Pictured Above: Ted Thirlby with “Wu Wei,” the piece that got him started on a new direction with plywood.

Many sculptors believe that wood has a soul, and they spend a good deal of time getting to know what their material is saying before they begin to work with it. 

North Fork artist Ted Thirlby’s most recent work, on view at East End Arts’ two galleries in Riverhead, is a conversation with a material many people would overlook — scrap construction plywood.

Southold Artist Ted Thirlby is always on the lookout for weathered plywood that has a story to tell.
Southold Artist Ted Thirlby is always on the lookout for weathered plywood that has a story to tell.

During 40 years working as a builder in Manhattan, Mr. Thirlby has seen more than his share of plywood. It’s a material he understands inside and out, from the way sheets of veneer are peeled off a log, revealing repeating grains and knots in the wood, to the way it ages in place, holding the memory of impressions of other materials that have been stacked on it — the faint imprint of a window unit air conditioner, a screed of concrete, or jagged tears in the wood generated by the stabilizer foot of an arborist’s bucket or the rolling tracks of heavy machinery. All these elements are part of the soul of the plywood.

“My process is very much one of living with a piece for a while, having a conversation with it and trying to reveal the energy in it,” said Mr. Thirlby as he gave The Beacon a recent tour of his current exhibition, “Regeneration,” on view now in the East End Arts Galleries at 133 East Main Street and 11 West Main Street in Riverhead. “My process is more one of a partner, trying to do as little as possible.”

The piece of plywood that sparked Mr. Thirlby’s latest direction in his work was sitting under a window air conditioner outside an office building he was renovating on West 38th Street in the mid-2010s, the finish on the plywood preserved from the elements underneath the air conditioner, but burnished black around its edges. He sat with the plywood for a while, appreciating the celestial imagery in the grain patterns in the veneer, then with a router traced a nearly complete circle complementing the air conditioner square, carving deep into the pure inner layers of the plywood, which took on the golden burnish of a halo.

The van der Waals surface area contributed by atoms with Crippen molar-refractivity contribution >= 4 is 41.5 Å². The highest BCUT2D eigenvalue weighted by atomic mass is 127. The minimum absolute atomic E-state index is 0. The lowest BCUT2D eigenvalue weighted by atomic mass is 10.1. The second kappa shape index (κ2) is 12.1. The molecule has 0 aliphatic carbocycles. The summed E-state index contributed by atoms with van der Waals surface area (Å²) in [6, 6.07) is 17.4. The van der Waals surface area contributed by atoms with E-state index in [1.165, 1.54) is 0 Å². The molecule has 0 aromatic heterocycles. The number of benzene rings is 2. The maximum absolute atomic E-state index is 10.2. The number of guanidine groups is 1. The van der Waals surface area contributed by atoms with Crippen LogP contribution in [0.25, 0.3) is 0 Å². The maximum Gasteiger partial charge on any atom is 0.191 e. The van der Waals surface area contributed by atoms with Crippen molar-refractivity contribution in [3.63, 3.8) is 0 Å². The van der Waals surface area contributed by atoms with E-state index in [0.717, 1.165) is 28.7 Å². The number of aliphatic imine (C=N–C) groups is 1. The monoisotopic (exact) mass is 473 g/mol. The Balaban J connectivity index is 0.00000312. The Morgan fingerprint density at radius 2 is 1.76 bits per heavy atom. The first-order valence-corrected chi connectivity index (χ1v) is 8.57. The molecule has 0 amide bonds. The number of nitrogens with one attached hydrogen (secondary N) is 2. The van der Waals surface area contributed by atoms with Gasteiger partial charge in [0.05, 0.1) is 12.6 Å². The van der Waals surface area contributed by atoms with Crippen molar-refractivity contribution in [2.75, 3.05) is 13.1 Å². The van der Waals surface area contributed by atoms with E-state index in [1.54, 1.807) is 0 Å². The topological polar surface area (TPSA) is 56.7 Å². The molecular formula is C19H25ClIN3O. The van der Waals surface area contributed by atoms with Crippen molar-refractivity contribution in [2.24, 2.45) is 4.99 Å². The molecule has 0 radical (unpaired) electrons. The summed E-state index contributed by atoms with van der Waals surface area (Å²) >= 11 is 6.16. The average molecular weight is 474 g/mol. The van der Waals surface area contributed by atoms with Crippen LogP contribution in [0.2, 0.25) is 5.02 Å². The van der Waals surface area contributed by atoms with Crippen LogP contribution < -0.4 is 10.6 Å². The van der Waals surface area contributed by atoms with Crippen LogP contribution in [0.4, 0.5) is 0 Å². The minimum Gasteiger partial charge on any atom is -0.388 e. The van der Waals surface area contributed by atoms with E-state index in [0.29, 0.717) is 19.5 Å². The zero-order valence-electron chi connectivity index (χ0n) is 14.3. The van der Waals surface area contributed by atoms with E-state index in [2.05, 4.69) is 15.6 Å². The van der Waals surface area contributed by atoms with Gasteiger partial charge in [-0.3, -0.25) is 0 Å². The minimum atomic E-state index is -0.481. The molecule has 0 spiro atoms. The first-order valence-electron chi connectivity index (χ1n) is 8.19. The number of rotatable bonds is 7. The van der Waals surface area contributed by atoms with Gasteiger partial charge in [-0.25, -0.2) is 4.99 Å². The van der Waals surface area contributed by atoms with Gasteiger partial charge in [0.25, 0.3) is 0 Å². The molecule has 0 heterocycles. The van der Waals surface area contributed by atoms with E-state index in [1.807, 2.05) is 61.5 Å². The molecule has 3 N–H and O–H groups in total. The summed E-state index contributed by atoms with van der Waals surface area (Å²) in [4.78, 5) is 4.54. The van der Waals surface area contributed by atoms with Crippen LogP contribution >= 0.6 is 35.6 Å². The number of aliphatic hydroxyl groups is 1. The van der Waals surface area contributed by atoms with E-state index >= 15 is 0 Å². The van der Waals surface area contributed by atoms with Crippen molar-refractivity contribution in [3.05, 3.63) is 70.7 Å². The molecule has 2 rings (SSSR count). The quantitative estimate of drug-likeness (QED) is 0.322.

Both the halos and repeating geometric imagery would prove to be a repeating motif in the plywood works, drawing parallels between the divine and perfect proportions, like those outlined in Da Vinci’s Vitruvian Man, or in religious works like the frescos painted in Tuscan monks’ cells by Fra Angelico.

Mr. Thirlby titled the first piece, finished in 2015, “Wu Wei,” an ancient Chinese concept of effortless action, and also a nod to his role as a partner with the wood.

“This piece landed, and it sparked me to keep going,” he said.

During the 2021 installment of East End Arts’ annual “Detour” show, where Mr. Thirlby was showing one of his plywood works, he met Sag Harbor master printmaker Dan Welden, who also had a piece in the show. The two hatched an idea to use Mr. Thirlby’s plywood as the print block for a series of prints, setting both artists on a path to creative experimentation with process and materials over the past year-and-a-half.